As we approach the two-year mark, the end of the budget-reduction plan is in sight, and some of the measures developed to implement the reduction promise to be valuable tools for our work together over the longer term.

Beginning With a Tabula Rasa Budget

In early 2009, the University of Wyoming (UW) faced a challenge that was hardly unusual for public universities across the country: a request from then Gov. Dave Freudenthal to plan for reductions in state funding. The CFO at the time had already announced his retirement, and a national search for his successor was under way. Between January and May, the provost (Allen) led the university community through a budget planning process that included several activities:

  • Discussions with 11 distinct constituency groups (including faculty senate, student government, staff senate, academic deans and directors, athletics administrators, and the vice presidents of six nonacademic divisions).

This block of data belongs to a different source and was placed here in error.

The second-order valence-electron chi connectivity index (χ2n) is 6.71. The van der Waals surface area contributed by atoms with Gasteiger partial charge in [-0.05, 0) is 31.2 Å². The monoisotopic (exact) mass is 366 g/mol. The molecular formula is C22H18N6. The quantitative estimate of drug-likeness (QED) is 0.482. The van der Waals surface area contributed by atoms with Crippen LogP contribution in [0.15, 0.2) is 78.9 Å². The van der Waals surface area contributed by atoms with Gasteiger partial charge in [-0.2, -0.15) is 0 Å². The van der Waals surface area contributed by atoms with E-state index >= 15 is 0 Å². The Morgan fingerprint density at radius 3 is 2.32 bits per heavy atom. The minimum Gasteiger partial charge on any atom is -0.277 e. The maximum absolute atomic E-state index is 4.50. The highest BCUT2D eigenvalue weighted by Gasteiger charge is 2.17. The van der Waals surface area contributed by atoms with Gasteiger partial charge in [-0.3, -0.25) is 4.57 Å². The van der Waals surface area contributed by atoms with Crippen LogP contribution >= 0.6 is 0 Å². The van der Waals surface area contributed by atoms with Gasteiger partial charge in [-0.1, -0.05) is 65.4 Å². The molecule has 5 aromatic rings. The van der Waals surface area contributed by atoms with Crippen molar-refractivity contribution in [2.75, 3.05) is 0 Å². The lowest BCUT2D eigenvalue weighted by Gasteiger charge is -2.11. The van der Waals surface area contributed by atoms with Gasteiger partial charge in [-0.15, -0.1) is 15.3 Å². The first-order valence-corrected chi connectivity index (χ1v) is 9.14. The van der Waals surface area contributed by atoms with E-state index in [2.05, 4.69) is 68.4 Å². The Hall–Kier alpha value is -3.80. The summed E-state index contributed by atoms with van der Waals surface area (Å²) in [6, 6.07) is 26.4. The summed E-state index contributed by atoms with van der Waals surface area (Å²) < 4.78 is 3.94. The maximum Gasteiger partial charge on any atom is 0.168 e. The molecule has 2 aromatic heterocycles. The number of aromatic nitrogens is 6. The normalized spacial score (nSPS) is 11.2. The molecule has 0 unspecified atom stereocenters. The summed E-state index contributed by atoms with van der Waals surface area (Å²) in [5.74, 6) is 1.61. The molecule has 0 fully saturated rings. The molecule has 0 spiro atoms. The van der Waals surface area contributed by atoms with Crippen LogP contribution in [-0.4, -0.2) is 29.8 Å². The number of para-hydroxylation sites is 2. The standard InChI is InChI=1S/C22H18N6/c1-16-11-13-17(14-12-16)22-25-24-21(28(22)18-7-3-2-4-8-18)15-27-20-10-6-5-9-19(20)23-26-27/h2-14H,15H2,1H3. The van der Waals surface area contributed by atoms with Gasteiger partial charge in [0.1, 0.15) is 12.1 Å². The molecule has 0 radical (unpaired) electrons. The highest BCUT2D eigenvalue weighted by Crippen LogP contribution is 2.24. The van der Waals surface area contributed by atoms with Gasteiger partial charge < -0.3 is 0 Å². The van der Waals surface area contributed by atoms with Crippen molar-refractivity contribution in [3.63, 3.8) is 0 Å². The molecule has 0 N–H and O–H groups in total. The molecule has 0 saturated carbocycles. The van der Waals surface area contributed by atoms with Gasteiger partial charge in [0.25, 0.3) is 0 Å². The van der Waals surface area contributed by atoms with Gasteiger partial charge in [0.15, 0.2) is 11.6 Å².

• The development of position papers by each of these constituencies, followed by feedback from the provost and resubmission of the position papers.
  • Submission of a report by the provost to the president, followed by meetings involving the president, the former CFO, and the vice president for governmental relations to hammer out specific budget reduction priorities and strategies.
  • A meeting with the board of trustees to gain approval of this plan.

The president and provost knew that the university would have to implement any budget reductions with a new CFO—one who would be knowledgeable of budgeting practices in public universities, but who would be unfamiliar with the details and idiosyncrasies of the University of Wyoming budget.